Moreover, as the contracts expire, they require settlement or replacement with new contracts. Notably, these Bitcoin futures contracts are traded on the Chicago Mercantile Exchange (CME) in the United States.

Essentially, investors who invest in Bitcoin exchange-traded funds based on futures contracts commit to buying or selling BTC at a predetermined price on a specific date, irrespective of market conditions. 

Where one party commits to buying BTC at expiry, the purchase must occur at a discount or a premium. The futures market is considered a “premium” when the future price trades higher than the spot price and a “discount” when lower.

Furthermore, the U.S. Securities and Exchange Commission (SEC) has approved Bitcoin futures ETFs such as the ProShares Bitcoin Strategy ETF (BITO). Bitcoin futures also exist in other countries, including Canada and Hong Kong.

Spot Bitcoin ETF vs. Futures Bitcoin ETF

The distinction between these two investment vehicles tracking the price of Bitcoin lies in their structure and degree of exposure to BTC.

Attribute Spot Bitcoin ETFsBitcoin Futures ETFs
Underlying AssetActual BitcoinBitcoin futures contracts
Price DirectIndirect
Bitcoin CustodyDigital vaultNo direct Bitcoin custody
ExposureDirect exposureIndirect exposure 
Regulatory Framework (U.S.)In evolving phaseEstablished

Current Spot Bitcoin ETF Trend

As of December 2023, the U.S. SEC has not approved a spot Bitcoin ETF. However, the regulatory body has issued a final notice instructing asset managers with pending Bitcoin ETF applications to make any required adjustments to their filings.

Among the trillion-dollar asset managers seeking spot Bitcoin ETFs are BlackRock, Fidelity, Franklin Templeton, and Invesco Galaxy. Other multi-billion dollar management firms include WisdomTree, VanEck, GlobalX, ARK Invest, Bitwise, Valkyrie, and Hashdex.

Furthermore, the U.S. regulator is expected to deny or approve a spot Bitcoin ETF in early January 2024, although the overwhelming sentiment in the market tilts towards the positive side.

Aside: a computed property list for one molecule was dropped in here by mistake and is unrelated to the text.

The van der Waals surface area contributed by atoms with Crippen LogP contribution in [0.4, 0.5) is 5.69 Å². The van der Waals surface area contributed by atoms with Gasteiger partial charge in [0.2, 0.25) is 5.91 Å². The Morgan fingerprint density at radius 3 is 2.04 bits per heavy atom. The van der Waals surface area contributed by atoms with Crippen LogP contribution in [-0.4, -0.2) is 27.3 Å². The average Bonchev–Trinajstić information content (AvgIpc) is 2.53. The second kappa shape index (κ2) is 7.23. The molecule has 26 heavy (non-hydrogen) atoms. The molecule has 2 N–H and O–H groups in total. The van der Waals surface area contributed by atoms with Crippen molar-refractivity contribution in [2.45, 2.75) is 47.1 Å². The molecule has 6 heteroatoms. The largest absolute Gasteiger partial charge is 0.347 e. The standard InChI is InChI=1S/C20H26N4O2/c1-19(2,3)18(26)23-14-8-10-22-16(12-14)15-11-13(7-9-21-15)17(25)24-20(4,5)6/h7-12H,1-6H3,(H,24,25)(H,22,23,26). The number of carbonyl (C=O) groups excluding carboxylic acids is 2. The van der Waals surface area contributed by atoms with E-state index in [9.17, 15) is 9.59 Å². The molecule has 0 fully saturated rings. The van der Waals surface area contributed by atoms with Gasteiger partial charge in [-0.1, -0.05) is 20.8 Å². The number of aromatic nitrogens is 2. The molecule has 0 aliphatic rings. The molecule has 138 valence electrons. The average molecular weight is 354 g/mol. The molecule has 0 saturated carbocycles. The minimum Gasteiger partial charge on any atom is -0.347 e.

Meanwhile, regulatory bodies in Hong Kong have opened the floor for Bitcoin spot ETF applications. In a circular dated December 22, the Hong Kong Monetary Authority (HKMA) and the Securities and Futures Commission (SFC) proclaimed their willingness to entertain crypto spot ETFs.

Can Bitcoin ETFs Impact Bitcoin Price?

Experts have argued that Bitcoin ETFs can exert a significant influence on Bitcoin’s market value both directly and indirectly. Some of the ways it could play out include:

Increased Demand

A spot Bitcoin ETF can potentially draw new participants and investors into the cryptocurrency market. These individuals include prominent investors who may not have purchased Bitcoin directly.

Concerning Bitcoin futures ETFs, even though they do not directly possess Bitcoin, they can influence the price by impacting the market sentiment surrounding Bitcoin.

Market Validation

Furthermore, the introduction of Bitcoin ETFs, particularly spot ETFs, can be interpreted as a signal of legitimacy for Bitcoin within the mainstream financial system. Such pivotal development enhances confidence in the Bitcoin market, attracting a larger pool of investors. This could ultimately contribute to a potential increase in its price.

Trading Activity

Moreover, Bitcoin ETFs open additional channels for active trading of Bitcoin exposure, appealing to hedge funds, day traders, and other speculators. This potentially results in increased trading volume and heightened volatility in the market.

Conclusion

Bitcoin ETFs, particularly spot, mark a substantial advancement in the crypto landscape, providing a regulated avenue for traditional investors to partake in the Bitcoin market. These ETFs have the potential to contribute to improved market liquidity and draw increased institutional engagement. 

Disclaimer: The information presented in this article is for informational and educational purposes only. The article does not constitute financial advice or advice of any kind. Coin Edition is not responsible for any losses incurred as a result of the utilization of content, products, or services mentioned. Readers are advised to exercise caution before taking any action related to the company.